• Research Center in Biodiversity and Genetic Resources

    InBIO Associate Laboratory

    Research Center in  Biodiversity and Genetic Resources
  • Research Center in Biodiversity and Genetic Resources

    InBIO Associate Laboratory

    Research Center in  Biodiversity and Genetic Resources
  • Research Center in Biodiversity and Genetic Resources

    InBIO Associate Laboratory

    Research Center in  Biodiversity and Genetic Resources
  • Research Center in Biodiversity and Genetic Resources

    InBIO Associate Laboratory

    Research Center in  Biodiversity and Genetic Resources
 
 

 

 

 

 

 

 

 

 

 

 

 

 

 

PLANTSHIFTS - Fine scale characterisation of dispersal kernels to predict range shifts in the Anthropocene

 

Plant regeneration’s niche is negatively affected by multiple drivers of global change, which strongly restrict the ability of plant populations to persist and expand. Animal ecologists have documented that global change modifies animal movement patterns, whereas plant ecologists have mainly investigated its effects at the early recruitment stages. As a result, we virtually ignore the long-term outcomes of the key drivers of global change in shaping plant dispersal patterns, which limits our ability to predict prospective distribution range shifts.
Here we propose an integrated study on the effects of fragmentation, defaunation, and climate-driven changes on the dispersal effectiveness of plant populations to predict distribution range shifts and forecast changes in their genetic diversity. Our main working hypothesis rest on the Janzen-Connell (JC) model that articulates the relationship between biodiversity loss, collapse of ecosystem services, and the emergence of distribution range shifts in plant communities across managed landscapes. Specifically we pursue to:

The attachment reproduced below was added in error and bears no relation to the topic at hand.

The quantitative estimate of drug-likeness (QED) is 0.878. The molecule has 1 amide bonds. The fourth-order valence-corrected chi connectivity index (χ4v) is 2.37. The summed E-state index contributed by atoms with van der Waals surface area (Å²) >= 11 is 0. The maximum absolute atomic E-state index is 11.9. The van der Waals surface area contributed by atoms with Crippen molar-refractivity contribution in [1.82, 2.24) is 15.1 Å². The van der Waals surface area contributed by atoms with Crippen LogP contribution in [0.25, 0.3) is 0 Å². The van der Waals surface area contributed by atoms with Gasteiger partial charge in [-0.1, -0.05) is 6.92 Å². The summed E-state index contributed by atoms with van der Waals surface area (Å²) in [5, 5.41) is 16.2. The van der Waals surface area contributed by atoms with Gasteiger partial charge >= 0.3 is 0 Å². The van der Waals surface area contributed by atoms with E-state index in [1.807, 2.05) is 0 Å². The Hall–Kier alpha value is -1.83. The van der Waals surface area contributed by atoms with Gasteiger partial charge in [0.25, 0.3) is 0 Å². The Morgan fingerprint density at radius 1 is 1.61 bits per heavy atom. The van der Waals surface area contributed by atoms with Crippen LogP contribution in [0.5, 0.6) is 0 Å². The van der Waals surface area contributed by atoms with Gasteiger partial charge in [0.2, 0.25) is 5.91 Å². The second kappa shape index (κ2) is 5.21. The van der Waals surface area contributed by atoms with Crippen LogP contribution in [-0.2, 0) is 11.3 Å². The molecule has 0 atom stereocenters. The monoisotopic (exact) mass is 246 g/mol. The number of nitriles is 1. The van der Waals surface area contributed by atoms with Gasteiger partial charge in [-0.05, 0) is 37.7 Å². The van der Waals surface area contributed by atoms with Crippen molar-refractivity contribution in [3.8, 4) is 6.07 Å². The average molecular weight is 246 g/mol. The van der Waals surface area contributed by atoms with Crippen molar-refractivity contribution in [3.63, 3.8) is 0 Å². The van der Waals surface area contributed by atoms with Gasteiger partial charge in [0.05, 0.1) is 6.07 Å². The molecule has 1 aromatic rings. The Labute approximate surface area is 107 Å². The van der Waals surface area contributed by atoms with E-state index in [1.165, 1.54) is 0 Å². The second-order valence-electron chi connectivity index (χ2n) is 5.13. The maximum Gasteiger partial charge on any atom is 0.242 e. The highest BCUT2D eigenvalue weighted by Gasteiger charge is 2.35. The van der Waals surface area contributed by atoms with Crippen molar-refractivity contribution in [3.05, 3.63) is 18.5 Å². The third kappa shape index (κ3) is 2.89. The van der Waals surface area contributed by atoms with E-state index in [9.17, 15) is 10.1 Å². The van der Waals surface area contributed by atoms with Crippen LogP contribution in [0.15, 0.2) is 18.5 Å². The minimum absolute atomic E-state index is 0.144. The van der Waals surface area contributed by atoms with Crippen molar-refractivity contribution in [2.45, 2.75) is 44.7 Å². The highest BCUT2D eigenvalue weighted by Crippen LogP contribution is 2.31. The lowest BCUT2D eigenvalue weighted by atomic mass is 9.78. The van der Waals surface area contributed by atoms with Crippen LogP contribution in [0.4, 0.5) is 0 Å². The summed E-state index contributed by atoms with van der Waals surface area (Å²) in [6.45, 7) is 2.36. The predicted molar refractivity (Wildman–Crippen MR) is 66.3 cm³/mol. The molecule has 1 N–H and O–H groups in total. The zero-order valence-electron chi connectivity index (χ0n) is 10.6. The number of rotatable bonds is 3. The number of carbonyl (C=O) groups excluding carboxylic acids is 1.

A. Combine molecular markers (SNPs and SSRs), censored tail reconstruction techniques (CTR), and extreme values theory to reconstruct dispersal kernels;
B. Measure the contribution of different dispersal vectors at the species level to the total dispersal kernel by applying barcoding to avian tissue attached to disperse propagules; and
C. Predict distribution range shifts by applying dynamic models under different scenarios of global change.
With domesticated ecosystems advancing quickly, these are pressing questions in Plant Ecology with fundamental theoretical and practical outcomes to address global societal challenges. Theoretically, this study establishes a foundation for realistic predictions of plant distribution range shifts. Our results would provide important insights to implement management strategies of invasive species or assisted colonization plans, among other tasks that require a thorough knowledge of the dispersal effectiveness. Finally, this proposal offers a unique opportunity to promote outreach activities to convey the relevance of biotic interactions as major building blocks of Biodiversity among the general public and early scholars.

 
Principal Investigator:
 
Cristina Garcia Perez

Cristina Garcia Perez

Auxiliary Researcher

 
Research Team:
 
 
 
 
 
Pedro Beja

Pedro Beja

Coordinating Researcher

 
Raquel Henriques Ramalho Ribeiro

Raquel Henriques Ramalho Ribeiro

Communication Officer

 
 
Other Members:
Pedro Jordano Barbudo
 
State:
On going
 
Proponent Institution:
CIBIO-InBIO/UP - ICETA
 
Funded by:
FCT
 
Dates:
2015
 
Participant Institutions:
Estación Biológica de Doñana (EBD/CSIC)
 
Reference:
PTDC/BIA-BIC/5223/2014